1. Lonely
    There's no one to play with. My neighborhood was all Orthodox Jewish as well, except for my family, so there weren't even other kids to play with in the neighborhood. Or, rather, there were other kids, but they just wouldn't play with ME.
  2. Forced creativity
    Because there was no one to play with, I had to entertain myself. I think this is how I became a writer--I was constantly making up stories to keep myself occupied. I would play the Game of Life by myself and craft full lives for the characters playing. I would spend hours in the corner of my room, behind the Green Chair, with my American Girl dolls, playing out entire scenarios alone.
  3. Suffocating
    I am the Only One. My parents' entire focus. And that can be a lot. My parents STILL get upset when they haven't talked to me all week and I'm 25 and live in a time zone that makes phone calls difficult.
  4. Fearful
    What if my parents both die in a freak accident and I have to clean out their house entirely by myself??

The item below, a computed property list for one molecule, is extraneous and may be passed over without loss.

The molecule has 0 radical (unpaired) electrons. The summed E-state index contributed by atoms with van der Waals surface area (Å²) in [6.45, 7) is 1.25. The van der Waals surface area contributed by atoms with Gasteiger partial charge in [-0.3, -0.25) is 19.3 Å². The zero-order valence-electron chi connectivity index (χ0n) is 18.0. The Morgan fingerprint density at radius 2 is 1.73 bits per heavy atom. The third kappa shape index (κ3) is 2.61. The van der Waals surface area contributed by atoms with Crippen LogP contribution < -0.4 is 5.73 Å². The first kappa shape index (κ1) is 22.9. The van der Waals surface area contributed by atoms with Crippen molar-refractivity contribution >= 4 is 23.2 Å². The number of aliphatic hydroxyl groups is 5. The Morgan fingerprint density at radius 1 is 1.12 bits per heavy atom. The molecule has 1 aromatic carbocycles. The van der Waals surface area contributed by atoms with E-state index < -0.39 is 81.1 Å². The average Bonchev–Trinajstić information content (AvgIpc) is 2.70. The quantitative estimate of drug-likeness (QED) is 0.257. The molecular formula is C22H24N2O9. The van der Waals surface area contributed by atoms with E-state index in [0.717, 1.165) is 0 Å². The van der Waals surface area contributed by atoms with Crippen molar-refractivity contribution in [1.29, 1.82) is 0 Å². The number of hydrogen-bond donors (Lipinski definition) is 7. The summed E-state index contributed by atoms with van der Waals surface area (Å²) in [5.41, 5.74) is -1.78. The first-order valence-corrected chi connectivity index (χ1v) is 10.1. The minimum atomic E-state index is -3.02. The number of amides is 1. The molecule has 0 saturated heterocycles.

5. Lucky
    If I had siblings, I wouldn't have gotten a lot of the opportunities I had. We wouldn't have been able to afford the schools I went to, which probably would have made my life trajectory pretty different.
  6. Determined to be with a non-only child
    I want my children to have cousins, aunts, uncles. A lovely thing about my boyfriend is that his brother and sister-in-law live in our neighborhood and we are very close with them. I've never felt like I had family, and now I have a brother and sister here in LA. This weekend, I'm going on a girls trip with his sister-in-law. I'm glad that my family will be bigger than just me and my partner.